Over the last few years some private banks in India have signed deals with development banks to provide loans at concessional rates. The Indian Renewable Energy Development Agency (IREDA) is also providing loans at low rates following its recent agreements with banks like KfW, AFD, Nordic Investment Bank, World Bank, Asian Development Bank, the European Investment Bank, and Japan International Cooperation Agency.
The government is in the process of setting up a $1.25 billion fund, backed by state-owned and private institutions, to finance renewable energy projects.
The move will help in the scaling up of clean energy generation from 37 gigawatts (GW) at present to 175GW by 2022, according to a senior government official.
State-owned institutions such as Power Finance Corp. Ltd and Rural Electrification Corp. Ltd have already committed a total of $300 million to the fund, Varsha Joshi, joint secretary in the ministry of new and renewable energy, told a gathering of power industry executives and bankers at the India Investment Summit organized by the finance ministry on Thursday.
“This fund will make equity and mezzanine investments in renewable energy projects and will be modelled like the National Infrastructure Investment Fund (NIIF),” Joshi said.
The government wants to make renewable power projects, including solar energy, more attractive, she said.
The NIIF is being set up with a corpus of about Rs.40,000 crore, partly funded by private investors, to finance infrastructure projects, including stalled ones.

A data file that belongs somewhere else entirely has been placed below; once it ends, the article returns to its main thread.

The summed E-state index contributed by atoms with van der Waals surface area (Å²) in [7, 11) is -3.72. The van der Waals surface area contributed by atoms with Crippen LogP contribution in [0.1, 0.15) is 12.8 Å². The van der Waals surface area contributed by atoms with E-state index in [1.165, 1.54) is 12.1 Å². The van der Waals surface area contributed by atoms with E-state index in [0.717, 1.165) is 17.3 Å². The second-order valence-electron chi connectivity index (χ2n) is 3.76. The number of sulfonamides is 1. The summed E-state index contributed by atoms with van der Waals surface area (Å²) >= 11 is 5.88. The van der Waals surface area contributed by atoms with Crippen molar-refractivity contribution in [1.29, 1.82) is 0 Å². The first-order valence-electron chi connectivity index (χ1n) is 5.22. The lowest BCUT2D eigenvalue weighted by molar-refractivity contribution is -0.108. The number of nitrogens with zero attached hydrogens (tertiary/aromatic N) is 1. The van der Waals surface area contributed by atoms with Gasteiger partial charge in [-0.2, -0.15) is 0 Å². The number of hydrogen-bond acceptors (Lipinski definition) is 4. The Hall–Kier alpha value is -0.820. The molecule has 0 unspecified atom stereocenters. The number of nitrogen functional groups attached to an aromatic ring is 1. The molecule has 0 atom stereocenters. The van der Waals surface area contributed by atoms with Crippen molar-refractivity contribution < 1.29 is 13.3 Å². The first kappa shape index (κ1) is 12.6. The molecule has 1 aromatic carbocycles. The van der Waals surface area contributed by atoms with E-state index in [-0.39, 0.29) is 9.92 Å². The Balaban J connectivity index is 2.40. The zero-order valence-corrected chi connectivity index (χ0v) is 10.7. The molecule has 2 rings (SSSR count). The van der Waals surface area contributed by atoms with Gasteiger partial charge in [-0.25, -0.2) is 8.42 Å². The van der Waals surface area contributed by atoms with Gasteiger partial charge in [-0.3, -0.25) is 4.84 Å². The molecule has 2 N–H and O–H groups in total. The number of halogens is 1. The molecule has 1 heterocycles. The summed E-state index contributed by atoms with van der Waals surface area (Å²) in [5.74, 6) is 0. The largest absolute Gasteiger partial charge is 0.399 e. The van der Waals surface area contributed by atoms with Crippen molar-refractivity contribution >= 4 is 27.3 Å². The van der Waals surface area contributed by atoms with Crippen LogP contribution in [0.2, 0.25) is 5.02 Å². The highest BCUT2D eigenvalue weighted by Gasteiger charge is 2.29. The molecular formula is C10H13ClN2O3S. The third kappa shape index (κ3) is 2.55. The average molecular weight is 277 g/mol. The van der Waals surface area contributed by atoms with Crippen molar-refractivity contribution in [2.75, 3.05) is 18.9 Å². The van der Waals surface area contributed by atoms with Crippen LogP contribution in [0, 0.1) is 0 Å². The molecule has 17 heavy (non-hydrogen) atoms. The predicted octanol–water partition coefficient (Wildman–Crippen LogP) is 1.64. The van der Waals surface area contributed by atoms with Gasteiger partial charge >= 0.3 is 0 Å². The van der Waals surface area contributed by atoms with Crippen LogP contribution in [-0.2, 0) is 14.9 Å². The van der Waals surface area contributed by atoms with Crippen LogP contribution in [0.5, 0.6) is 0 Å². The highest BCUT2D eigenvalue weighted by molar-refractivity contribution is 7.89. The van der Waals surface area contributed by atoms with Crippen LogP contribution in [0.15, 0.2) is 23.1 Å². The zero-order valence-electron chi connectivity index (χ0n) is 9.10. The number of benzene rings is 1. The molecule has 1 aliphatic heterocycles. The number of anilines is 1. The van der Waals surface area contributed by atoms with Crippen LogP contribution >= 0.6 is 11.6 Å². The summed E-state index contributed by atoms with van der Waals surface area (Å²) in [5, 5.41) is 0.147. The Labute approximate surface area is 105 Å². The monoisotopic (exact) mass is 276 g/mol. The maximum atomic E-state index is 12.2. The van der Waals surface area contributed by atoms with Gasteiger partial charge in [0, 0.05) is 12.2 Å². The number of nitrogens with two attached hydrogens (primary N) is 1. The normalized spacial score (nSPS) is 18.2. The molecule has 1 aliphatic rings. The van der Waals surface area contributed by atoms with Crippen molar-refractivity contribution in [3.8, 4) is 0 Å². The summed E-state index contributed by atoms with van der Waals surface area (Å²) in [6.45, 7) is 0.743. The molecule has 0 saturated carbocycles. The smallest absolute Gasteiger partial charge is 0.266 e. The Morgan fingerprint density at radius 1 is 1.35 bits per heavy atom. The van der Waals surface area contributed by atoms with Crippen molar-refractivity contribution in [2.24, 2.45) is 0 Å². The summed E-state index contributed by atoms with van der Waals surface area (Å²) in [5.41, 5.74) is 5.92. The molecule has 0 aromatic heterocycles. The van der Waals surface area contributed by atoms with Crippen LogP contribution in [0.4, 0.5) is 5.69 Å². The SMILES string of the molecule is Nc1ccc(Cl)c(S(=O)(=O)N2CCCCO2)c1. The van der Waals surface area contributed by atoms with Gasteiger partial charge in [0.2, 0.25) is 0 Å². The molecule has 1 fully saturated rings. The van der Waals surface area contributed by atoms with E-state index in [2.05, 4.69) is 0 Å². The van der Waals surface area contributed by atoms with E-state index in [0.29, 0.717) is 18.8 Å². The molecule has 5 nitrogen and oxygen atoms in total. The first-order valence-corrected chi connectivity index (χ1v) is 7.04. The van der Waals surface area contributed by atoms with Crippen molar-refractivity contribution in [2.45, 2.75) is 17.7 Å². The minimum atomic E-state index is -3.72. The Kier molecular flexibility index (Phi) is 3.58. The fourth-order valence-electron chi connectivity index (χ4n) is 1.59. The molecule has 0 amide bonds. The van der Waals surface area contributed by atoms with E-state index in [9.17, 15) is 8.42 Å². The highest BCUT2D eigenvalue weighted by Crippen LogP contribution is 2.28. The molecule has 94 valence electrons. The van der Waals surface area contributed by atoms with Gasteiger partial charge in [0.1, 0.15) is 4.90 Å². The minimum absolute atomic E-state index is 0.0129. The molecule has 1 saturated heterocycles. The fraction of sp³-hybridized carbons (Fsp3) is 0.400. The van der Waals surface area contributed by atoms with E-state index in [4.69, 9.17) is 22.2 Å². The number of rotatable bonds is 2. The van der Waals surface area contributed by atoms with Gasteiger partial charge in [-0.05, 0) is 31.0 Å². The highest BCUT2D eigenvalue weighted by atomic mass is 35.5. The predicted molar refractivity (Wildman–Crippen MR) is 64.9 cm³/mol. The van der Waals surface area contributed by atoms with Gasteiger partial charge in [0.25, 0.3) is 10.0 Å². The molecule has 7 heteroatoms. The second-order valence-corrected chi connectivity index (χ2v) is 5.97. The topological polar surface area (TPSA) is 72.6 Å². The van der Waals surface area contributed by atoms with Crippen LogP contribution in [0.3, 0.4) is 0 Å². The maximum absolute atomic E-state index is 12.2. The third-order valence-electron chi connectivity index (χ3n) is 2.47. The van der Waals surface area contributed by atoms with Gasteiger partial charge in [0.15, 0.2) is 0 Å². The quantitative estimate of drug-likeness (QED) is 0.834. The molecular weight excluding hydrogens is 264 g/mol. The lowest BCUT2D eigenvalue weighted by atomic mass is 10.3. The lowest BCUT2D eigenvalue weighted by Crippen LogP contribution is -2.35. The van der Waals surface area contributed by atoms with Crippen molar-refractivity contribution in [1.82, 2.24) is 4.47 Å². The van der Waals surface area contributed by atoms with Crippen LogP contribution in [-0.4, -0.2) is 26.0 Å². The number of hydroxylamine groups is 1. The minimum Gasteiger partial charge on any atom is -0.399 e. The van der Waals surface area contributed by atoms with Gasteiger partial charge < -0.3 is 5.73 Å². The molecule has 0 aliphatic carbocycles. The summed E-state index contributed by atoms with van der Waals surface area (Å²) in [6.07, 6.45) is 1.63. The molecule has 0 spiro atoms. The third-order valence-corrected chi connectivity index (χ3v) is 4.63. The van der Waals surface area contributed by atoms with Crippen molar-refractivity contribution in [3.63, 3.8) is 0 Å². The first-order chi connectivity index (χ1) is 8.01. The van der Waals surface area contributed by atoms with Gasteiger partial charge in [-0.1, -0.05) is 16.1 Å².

To scale up renewable energy output as planned, India will need an investment of $140 billion over the next six years.
According to official estimates, financial institutions have already committed about $57 billion to support nearly 78GW of renewable energy, slightly less than half of the target.
At present, about 70% of India’s 284GW power capacity is fired by fossil fuels such as coal, gas and oil. Large hydroelectric projects account for 15%, while other renewable sources account for about 13% and nuclear power about 2%.
The proposed target of 175GW of renewable energy output assumes at least 100GW from solar, 60GW from wind, 10GW from bio-power and 5GW from small hydro-power.
Industry executives said that the central government’s commitment to cut carbon emissions and the recent revision in the power tariff policy gives confidence to investors in renewable energy.
The 175GW renewable energy target is further complemented by India’s commitment at the latest Paris climate conference to reduce carbon emissions by 30-35% and increase renewables to 40% of the energy mix by 2030,” said Tulsi Tanti, chairman of wind turbine producer Suzlon Group, which recently ventured into the solar power segment.